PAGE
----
City inspects spending

Editor’s Note: This is the first in a two-part series on a city-district agreement.

Costa Mesa officials, unhappy with how the Newport-Mesa Unified School District is spending city money, are calling for a meeting to discuss an eight-year agreement involving facilities use.

City officials say the district is using 75% to 80% of $170,000 in city money on its janitorial needs, when the money is supposed to be spent on maintaining playing fields. The meeting is expected to take place within the next four weeks.

Under the joint-use agreement, the city may use the district’s playing fields to hold community sporting events, including football, adult soccer and Little League baseball. Community groups also use the restrooms at district facilities when they are open for public use on weekends and on weekdays during after-school hours.

In exchange, the city pays $170,000 a year to Newport-Mesa Unified for field maintenance. According to the terms of the agreement, the district must use the money to keep the fields in at least “fair” condition, which requires seeding the fields, fertilizing and aerating them. Under the deal, the district may also use the money toward janitorial needs.

But, city officials say, there’s a gap between what the city expected and how the district is using the money.

“Schools see their grass area as part of the playground, not as an activities field,” said Lisa McPherson, Costa Mesa’s recreation supervisor. “What we are paying for is to keep that grass area up to the standard the school district needs it to be.”

Instead, for the past two years, the district has been spending at least three-quarters of the money provided by Costa Mesa on janitorial needs, said Peter Naghavi, Costa Mesa director of public services.

The city assumed that most of the money would be spent on improving the fields and keeping them in good shape, Naghavi said.

“We feel the intention of the agreement was to provide a better-conditioned playing field for the community,” he said. “If the majority of the money the city pays went to field improvement, the fields would be in much better shape.”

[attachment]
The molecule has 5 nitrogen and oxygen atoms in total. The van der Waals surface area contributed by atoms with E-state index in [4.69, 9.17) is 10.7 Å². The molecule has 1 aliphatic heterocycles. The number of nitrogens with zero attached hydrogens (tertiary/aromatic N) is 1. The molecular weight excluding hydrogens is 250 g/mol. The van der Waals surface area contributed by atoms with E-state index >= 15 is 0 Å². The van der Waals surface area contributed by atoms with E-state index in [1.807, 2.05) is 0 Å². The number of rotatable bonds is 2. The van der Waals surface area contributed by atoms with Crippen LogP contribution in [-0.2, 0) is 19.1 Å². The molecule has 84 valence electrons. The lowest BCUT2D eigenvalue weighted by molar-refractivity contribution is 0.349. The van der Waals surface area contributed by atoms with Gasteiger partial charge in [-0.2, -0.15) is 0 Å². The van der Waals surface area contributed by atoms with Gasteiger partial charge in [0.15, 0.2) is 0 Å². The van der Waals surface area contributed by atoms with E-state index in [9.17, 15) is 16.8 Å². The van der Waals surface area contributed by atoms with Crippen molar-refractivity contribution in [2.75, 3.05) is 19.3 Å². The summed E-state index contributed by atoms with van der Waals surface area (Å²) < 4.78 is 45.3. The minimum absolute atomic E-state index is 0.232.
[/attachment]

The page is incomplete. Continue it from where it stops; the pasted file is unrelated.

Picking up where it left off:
But Tim Marsh, Newport-Mesa’s administrative director for facility support services, defended the district’s use of the money.

“The $170,000 offset the damage caused by the community use,” he said.

The issue is how clean the district needs to keep the fields and facility bathrooms after community use.

Marsh said that for each dollar the city pays, the district pays two.

But he didn’t immediately have a breakdown on how the district has spent the city money.

The agreement doesn’t state how much of the $170,000 should be used to pay for the custodial services and how much should be used for maintenance.

As staff and user groups change, different interpretations of the agreement arise, Costa Mesa City Manager Allan Roeder said.

The agreement, which was struck in 2002, has been changed many times throughout the years, Roeder said. And from the looks of it, he said, that might happen again.

“There’s some disconnect in terms of what we as the city were attempting to accomplish with it and how the district is actually utilizing it,” Roeder said.

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